What if grown-ups got report cards, too? This is how I imagine mine.
Alex reads a variety of genres, not at all influenced by what the other students are reading. This year, she enjoyed many, many books including The Book of Unknown Americans by Christina Henriquez, Way Station by Clifford D. Simak, Immortal Clay by Michael W. Lucas, and Keller’s Fedora by Lawrence Block.
Social Studies: B
Alex is introverted, so this is her hardest subject, and yet, she succeeded in making new friends at Confusion and Penguicon. She hopes to spend more time with her close friends this summer, because barbecue season is short, and friendship is important.
Alex’s science experiments are all food-related, and while she attempted some new ones, she mostly kept repeating the same old experiments. The spaghetti experiment and the chicken soup experiment always have the same results. There is no need to prove them again.
Alex did not attempt any higher math this year. She did not use anything beyond addition and subtraction to balance her checkbook. And despite her insistence, I cannot give her a geometry credit for loading the dishwasher.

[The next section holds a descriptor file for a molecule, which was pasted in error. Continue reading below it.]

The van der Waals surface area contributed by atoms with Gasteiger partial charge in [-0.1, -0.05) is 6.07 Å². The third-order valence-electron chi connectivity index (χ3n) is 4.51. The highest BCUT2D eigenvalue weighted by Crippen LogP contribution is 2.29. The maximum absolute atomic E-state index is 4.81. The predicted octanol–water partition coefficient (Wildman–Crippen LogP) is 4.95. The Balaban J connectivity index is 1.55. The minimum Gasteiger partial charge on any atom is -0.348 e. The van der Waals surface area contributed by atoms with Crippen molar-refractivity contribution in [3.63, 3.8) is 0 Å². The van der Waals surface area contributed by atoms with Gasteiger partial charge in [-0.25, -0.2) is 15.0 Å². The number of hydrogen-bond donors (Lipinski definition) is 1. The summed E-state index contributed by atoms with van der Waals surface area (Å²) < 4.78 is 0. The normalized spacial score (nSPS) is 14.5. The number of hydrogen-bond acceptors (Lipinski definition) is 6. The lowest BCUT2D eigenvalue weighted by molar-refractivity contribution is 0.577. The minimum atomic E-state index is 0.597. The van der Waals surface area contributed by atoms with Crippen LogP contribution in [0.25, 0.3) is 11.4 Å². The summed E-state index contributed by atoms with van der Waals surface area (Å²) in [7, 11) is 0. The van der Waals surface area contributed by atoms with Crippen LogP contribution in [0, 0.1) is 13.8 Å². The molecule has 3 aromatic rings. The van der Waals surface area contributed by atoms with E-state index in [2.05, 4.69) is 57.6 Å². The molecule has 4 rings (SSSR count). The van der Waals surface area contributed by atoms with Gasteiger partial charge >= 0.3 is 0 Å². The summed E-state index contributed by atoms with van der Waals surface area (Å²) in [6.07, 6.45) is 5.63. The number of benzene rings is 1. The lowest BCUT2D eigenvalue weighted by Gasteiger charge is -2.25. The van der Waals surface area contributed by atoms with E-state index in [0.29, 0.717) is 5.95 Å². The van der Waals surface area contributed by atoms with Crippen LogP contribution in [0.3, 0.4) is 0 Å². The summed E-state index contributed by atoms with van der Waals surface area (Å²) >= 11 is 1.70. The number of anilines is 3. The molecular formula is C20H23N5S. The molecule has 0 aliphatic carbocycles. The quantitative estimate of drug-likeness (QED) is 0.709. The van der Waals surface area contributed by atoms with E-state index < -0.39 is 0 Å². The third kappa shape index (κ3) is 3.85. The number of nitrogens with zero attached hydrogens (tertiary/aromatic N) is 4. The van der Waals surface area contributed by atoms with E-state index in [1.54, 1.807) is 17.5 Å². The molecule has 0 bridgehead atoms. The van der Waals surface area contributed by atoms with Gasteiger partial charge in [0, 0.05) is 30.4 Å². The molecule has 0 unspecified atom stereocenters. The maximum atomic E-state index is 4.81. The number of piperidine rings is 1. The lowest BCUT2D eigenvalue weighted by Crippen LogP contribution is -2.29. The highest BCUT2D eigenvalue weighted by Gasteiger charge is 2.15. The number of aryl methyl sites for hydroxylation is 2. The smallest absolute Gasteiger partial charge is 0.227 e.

Creative Writing: A
Alex accomplished all her writing goals for the year. Her blogs are always updated on schedule and she published a new novel in March. Alex is working on two super-secret projects, and we’re all looking forward to seeing what those are.
Alex colors beautifully, but she only wants to color ornate swear words.
Alex prefers to read or do errands during naptime, even when she is cranky and snapping at people and walking into walls. Some better self-care routines would benefit her, and they would really benefit those around her.
Paying Attention: A+
Alex finds everything fascinating, especially her fellow students. She is curious about history, travel, gender studies, traditions, culture, unusual fashion, and how people express themselves in word and picture and song. She wants to know how people do things, why people do things, and what benefits they get from doing them. Alex watches, she listens, and she takes notes. Her fellow students should take care, because they might end up in her novels.